On the third and final day of its third annual Snapdragon Tech Summit, Qualcomm announced its newest always-on, always-connected PC chipset, the Snapdragon 8cx.
With 8cx, it’s obvious Qualcomm feels that its third attempt at a PC-focused chipset is a winner.
As before, the goal of the company’s always-on, always-connected Windows 10 PC platform is to bring the main benefits of mobile devices — that is, multi-day battery life and a constant wireless connection — to personal computing devices. However, Qualcomm’s PC chipsets haven’t been able to deliver on that promise, in part because the company’s past PC chipsets haven’t delivered on CPU and GPU performance. The 8cx hopes to change that trend.
In that way, it stands out from the company’s previous always-connected PC chipset efforts for two important reasons.
First, like the Snapdragon 855, which Qualcomm initially announced on Tuesday and then further detailed on Wednesday, the 8cx is built on a 7-nanometre process. To put that in perspective, neither Intel nor AMD have started manufacturing 10-nanometre chips yet — of the two, AMD currently holds the lead with its 12-nanometre Pinnacle Ridge architecture.
This is significant insofar as a smaller process leads to a more power efficient chip overall. Moreover, it allows the chipmaker to pack more transistors into a chip.
Second, and perhaps more important, is that in contrast to the company’s previous two always-connected PC chipsets, the Snapdragon 835 and Snapdragon 850, Qualcomm designed the 8cx from the ground-up for PC computing, instead of adapting one of its existing mobile chip.
The new approach leads to significant changes in the architecture of the 8cx over Qualcomm’s past PC-focused chips, which are likely to make the 8cx a much better fit for PC computing than the company’s previous efforts in the space.
To start, there’s the 8cx’s Adreno 680 Extreme graphics.
According to the company, the 680 Extreme is its biggest graphics processing unit to date. Subsequently, Qualcomm says the 680 Extreme is three-and-a-half times faster than the 835’s Adreno 540.
“Qualcomm designed the 8cx from the ground-up for PC computing, instead of adapting one of its existing mobile chip.”
The comparison to the 835 is notable here because GPU performance was one area where the 835’s origin as a mobile chipset made it less than less ideal for PC computing. Qualcomm says the GPU performance increase it was able to achieve with the 680 Extreme is the biggest leap the company has ever been able to accomplish with one of its Snapdragon chipsets. Additionally, compared to the 850’s 630 GPU, the 680 Extreme is 60 percent more power efficient — yet another major leap for one of the company’s components. Functionally, the sub-component supports DirectX 12 and can power dual external 4K HDR monitors.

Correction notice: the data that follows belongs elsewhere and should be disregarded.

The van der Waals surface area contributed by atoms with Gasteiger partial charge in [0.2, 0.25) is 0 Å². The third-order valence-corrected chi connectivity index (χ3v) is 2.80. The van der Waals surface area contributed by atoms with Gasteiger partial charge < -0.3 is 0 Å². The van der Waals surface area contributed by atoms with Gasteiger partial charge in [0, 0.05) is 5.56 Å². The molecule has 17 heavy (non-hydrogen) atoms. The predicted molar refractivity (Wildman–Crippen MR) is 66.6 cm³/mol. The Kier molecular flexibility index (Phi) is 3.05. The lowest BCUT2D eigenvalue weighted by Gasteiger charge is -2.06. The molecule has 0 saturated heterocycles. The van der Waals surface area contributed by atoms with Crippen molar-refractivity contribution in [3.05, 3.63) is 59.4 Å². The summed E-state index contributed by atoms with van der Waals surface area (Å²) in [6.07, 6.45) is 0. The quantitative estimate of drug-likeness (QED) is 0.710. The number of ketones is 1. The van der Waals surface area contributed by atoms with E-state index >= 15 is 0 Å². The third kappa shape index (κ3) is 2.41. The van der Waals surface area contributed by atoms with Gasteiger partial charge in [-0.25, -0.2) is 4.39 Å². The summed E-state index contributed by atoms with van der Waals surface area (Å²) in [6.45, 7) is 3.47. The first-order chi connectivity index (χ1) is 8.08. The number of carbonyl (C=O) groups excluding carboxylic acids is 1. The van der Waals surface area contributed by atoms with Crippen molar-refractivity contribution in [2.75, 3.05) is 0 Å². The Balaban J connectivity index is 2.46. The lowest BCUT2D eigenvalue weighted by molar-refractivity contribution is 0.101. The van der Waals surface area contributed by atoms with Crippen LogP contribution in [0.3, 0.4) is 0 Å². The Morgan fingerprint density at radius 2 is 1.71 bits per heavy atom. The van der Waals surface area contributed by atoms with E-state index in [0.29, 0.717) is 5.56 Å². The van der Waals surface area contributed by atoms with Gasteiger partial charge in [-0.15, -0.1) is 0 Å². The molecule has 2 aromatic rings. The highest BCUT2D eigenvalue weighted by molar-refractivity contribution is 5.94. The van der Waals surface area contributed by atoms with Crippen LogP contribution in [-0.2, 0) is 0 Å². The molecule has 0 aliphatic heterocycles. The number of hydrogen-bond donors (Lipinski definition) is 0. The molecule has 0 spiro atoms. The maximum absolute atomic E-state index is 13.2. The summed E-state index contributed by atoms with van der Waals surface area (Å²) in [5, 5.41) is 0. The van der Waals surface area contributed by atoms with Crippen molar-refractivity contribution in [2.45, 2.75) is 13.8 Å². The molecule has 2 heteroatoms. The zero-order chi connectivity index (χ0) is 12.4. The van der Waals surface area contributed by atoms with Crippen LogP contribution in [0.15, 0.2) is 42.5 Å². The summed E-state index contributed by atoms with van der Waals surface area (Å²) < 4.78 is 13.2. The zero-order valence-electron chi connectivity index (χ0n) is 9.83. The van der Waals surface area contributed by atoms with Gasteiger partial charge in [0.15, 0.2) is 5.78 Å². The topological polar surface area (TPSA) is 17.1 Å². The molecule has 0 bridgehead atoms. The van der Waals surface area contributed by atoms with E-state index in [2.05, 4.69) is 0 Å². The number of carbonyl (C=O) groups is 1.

Similarly, Qualcomm says the 8cx’s Kyro 495 is its fastest CPU yet. The company claims the 8cx can deliver similar peak performance to an Intel U series processors but can sustain that performance for longer periods of time and while using less power. One advantage of Qualcomm’s eight-core design is that the high-efficiency cores can handle simple tasks like uploading a file to Microsoft OneDrive. In this way, 8cx-based laptops and notebooks can eke out about 25 hours of battery life from a single charge.
The addition to what seems like competitive CPU and GPU performance paired with multi-day battery life and LTE connectivity is likely to make 8cx-based Windows PCs compelling in a way that past Snapdragon 850 and 835-based PCs haven’t been.
Elsewhere, the 8cx reads like a greatest hits of Qualcomm features. One feature the company is bringing over from its mobile chipsets for the first time is support for its QuickCharge 4+ functionality. There’s also support for the company’s Aqstic audio codec and aptX HD Bluetooth codec. On the connectivity front, the 8cx includes the company’s X24 LTE modem, which is capable of theoretical download speeds of 2 Gbps.
“The company claims the 8cx can deliver similar peak performance to an Intel U series processors but can sustain that performance for longer periods of time and while using less power”
Alongside the new chip, Qualcomm announced that it’s working with companies like Mozilla to make their apps ARM64 native. In another major announcement, Qualcomm revealed that it’s working with Microsoft to make Windows 10 Enterprise compatible with the 8cx.
Qualcomm says it expects the first 8cx-equipped Windows 10 PC to start shipping in Q3 2019. One thing to note is that Qualcomm will continue to offer the Snapdragon 850, so as to provide multiple SKU options to OEMs and consumers.